The earliest account of intraocular hemorrhage associated with intracranial hemorrhage which had extended into the intervaginal spaces of the optic nerve was the observation of Hale-White1 in 1895. He stated the belief that "the hemorrhage had passed forward in the sheath of the optic nerves which were much distended with blood clot and ultimately tore its way forward under the retina."
Uhthoff2 was one of the first to question the validity of this belief. Other investigators (Dupuy-Dutemps,3 Riddoch and Goulden4 and Macdonald5) have shown by histopathologic examination that there was no evidence of blood having traveled from either the subdural or the subarachnoid space around the nerve forward into the eye. Since the publication of their reports, there has been considerable controversy over the relationship between intraocular hemorrhage and intracranial hemorrhage.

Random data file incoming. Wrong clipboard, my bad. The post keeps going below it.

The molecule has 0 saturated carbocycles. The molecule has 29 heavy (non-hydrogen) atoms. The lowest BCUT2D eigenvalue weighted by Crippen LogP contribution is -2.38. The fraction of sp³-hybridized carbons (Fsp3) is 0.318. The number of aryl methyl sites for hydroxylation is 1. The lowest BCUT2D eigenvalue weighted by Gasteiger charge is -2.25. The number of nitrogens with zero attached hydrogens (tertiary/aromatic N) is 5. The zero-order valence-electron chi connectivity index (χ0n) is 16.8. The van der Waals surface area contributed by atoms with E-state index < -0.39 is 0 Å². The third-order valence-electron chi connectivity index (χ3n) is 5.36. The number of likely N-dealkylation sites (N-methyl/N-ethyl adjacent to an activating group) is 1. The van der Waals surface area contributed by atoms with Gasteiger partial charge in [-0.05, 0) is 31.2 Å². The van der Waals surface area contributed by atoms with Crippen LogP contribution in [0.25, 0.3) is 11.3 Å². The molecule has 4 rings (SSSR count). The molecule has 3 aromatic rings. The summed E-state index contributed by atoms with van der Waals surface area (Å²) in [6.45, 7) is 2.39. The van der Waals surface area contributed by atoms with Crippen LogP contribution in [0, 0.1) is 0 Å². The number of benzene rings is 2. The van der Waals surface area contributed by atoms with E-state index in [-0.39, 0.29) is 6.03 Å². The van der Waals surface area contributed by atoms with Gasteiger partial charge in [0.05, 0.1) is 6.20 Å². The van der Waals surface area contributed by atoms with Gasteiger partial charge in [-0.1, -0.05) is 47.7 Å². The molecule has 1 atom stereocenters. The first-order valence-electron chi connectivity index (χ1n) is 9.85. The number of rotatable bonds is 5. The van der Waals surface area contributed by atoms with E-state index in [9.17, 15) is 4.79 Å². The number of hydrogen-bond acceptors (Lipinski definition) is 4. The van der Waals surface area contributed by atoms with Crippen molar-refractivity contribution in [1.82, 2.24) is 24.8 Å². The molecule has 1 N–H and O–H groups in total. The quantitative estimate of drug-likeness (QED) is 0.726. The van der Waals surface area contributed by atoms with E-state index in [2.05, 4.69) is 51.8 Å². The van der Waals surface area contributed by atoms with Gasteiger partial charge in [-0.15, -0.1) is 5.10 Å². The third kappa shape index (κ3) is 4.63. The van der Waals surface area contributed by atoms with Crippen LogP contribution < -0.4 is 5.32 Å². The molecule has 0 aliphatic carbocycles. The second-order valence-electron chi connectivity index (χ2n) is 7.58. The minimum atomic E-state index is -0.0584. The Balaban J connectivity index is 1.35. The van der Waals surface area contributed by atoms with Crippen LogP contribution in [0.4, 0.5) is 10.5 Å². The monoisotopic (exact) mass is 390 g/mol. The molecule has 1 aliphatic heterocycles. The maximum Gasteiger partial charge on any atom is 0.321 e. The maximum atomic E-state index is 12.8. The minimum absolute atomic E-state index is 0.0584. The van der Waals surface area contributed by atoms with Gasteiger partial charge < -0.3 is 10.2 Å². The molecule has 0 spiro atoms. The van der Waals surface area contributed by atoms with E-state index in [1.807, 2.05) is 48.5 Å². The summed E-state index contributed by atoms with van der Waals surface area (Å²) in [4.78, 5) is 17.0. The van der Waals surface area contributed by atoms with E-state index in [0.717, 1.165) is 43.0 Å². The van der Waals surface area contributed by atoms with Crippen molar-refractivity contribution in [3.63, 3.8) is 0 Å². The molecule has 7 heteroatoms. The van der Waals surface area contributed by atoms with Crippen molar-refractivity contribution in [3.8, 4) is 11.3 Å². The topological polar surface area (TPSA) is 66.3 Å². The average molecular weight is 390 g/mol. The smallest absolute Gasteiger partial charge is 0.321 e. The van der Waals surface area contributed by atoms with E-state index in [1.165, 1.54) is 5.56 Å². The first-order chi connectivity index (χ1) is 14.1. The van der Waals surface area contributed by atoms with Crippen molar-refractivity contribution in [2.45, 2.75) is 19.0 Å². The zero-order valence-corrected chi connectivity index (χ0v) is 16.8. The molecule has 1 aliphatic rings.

According to Fearnsides,6 the first definite account of an intracranial aneurysm was published
GREEAR JN. RUPTURE OF ANEURYSM OF CIRCLE OF WILLIS: RELATIONSHIP BETWEEN INTRAOCULAR AND INTRACRANIAL HEMORRHAGE. Arch Ophthalmol. 1943;30(3):312–319. doi:10.1001/archopht.1943.00880210036003
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